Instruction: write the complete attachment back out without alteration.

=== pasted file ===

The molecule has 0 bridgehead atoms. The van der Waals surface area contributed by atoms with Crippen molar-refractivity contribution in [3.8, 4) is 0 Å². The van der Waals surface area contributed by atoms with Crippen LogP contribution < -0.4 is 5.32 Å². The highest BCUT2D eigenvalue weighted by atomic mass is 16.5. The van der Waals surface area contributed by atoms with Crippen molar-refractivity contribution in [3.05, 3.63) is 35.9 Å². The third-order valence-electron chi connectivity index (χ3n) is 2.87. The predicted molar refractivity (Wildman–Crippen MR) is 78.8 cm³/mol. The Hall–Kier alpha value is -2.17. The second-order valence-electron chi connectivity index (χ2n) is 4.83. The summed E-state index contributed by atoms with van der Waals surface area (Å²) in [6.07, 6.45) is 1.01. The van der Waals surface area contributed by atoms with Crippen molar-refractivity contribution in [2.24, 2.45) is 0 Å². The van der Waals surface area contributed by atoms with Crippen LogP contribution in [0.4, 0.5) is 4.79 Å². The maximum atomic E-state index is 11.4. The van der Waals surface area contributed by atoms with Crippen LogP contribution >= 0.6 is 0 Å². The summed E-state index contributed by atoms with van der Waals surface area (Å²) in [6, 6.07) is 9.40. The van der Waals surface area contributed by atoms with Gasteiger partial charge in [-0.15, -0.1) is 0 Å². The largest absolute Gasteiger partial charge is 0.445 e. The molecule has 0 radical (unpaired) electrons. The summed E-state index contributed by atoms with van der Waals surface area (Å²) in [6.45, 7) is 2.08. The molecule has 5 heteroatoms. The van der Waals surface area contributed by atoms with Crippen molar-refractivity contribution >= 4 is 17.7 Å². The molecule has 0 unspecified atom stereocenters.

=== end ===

The molecule has 0 bridgehead atoms. The van der Waals surface area contributed by atoms with Crippen molar-refractivity contribution in [3.8, 4) is 0 Å². The van der Waals surface area contributed by atoms with Crippen LogP contribution < -0.4 is 5.32 Å². The highest BCUT2D eigenvalue weighted by atomic mass is 16.5. The van der Waals surface area contributed by atoms with Crippen molar-refractivity contribution in [3.05, 3.63) is 35.9 Å². The third-order valence-electron chi connectivity index (χ3n) is 2.87. The predicted molar refractivity (Wildman–Crippen MR) is 78.8 cm³/mol. The Hall–Kier alpha value is -2.17. The second-order valence-electron chi connectivity index (χ2n) is 4.83. The summed E-state index contributed by atoms with van der Waals surface area (Å²) in [6.07, 6.45) is 1.01. The van der Waals surface area contributed by atoms with Crippen molar-refractivity contribution in [2.24, 2.45) is 0 Å². The van der Waals surface area contributed by atoms with Crippen LogP contribution in [0.4, 0.5) is 4.79 Å². The maximum atomic E-state index is 11.4. The van der Waals surface area contributed by atoms with Crippen LogP contribution >= 0.6 is 0 Å². The summed E-state index contributed by atoms with van der Waals surface area (Å²) in [6, 6.07) is 9.40. The van der Waals surface area contributed by atoms with Gasteiger partial charge in [-0.15, -0.1) is 0 Å². The largest absolute Gasteiger partial charge is 0.445 e. The molecule has 0 radical (unpaired) electrons. The summed E-state index contributed by atoms with van der Waals surface area (Å²) in [6.45, 7) is 2.08. The molecule has 5 heteroatoms. The van der Waals surface area contributed by atoms with Crippen molar-refractivity contribution >= 4 is 17.7 Å². The molecule has 0 unspecified atom stereocenters.